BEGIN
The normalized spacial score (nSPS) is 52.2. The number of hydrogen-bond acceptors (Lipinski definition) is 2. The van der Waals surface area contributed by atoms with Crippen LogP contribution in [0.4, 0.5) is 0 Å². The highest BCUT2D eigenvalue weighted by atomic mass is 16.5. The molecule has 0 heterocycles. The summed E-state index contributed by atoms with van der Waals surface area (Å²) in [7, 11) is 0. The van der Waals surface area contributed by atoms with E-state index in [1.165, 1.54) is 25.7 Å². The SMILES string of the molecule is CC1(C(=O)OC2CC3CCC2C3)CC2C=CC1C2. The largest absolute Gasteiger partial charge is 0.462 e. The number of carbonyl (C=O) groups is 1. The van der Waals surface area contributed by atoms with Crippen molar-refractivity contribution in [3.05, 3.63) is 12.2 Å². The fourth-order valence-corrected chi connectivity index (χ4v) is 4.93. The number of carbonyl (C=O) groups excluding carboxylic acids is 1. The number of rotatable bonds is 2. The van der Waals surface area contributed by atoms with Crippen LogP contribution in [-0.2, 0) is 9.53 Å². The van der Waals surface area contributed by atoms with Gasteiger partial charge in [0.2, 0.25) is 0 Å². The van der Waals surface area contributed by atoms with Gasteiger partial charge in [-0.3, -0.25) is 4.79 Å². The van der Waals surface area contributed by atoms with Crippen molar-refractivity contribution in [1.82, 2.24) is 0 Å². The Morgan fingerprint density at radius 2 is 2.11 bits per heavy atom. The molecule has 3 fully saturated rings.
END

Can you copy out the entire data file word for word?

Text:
The normalized spacial score (nSPS) is 52.2. The number of hydrogen-bond acceptors (Lipinski definition) is 2. The van der Waals surface area contributed by atoms with Crippen LogP contribution in [0.4, 0.5) is 0 Å². The highest BCUT2D eigenvalue weighted by atomic mass is 16.5. The molecule has 0 heterocycles. The summed E-state index contributed by atoms with van der Waals surface area (Å²) in [7, 11) is 0. The van der Waals surface area contributed by atoms with E-state index in [1.165, 1.54) is 25.7 Å². The SMILES string of the molecule is CC1(C(=O)OC2CC3CCC2C3)CC2C=CC1C2. The largest absolute Gasteiger partial charge is 0.462 e. The number of carbonyl (C=O) groups is 1. The van der Waals surface area contributed by atoms with Crippen molar-refractivity contribution in [3.05, 3.63) is 12.2 Å². The fourth-order valence-corrected chi connectivity index (χ4v) is 4.93. The number of carbonyl (C=O) groups excluding carboxylic acids is 1. The number of rotatable bonds is 2. The van der Waals surface area contributed by atoms with Crippen LogP contribution in [-0.2, 0) is 9.53 Å². The van der Waals surface area contributed by atoms with Gasteiger partial charge in [0.2, 0.25) is 0 Å². The van der Waals surface area contributed by atoms with Gasteiger partial charge in [-0.3, -0.25) is 4.79 Å². The van der Waals surface area contributed by atoms with Crippen molar-refractivity contribution in [1.82, 2.24) is 0 Å². The Morgan fingerprint density at radius 2 is 2.11 bits per heavy atom. The molecule has 3 fully saturated rings.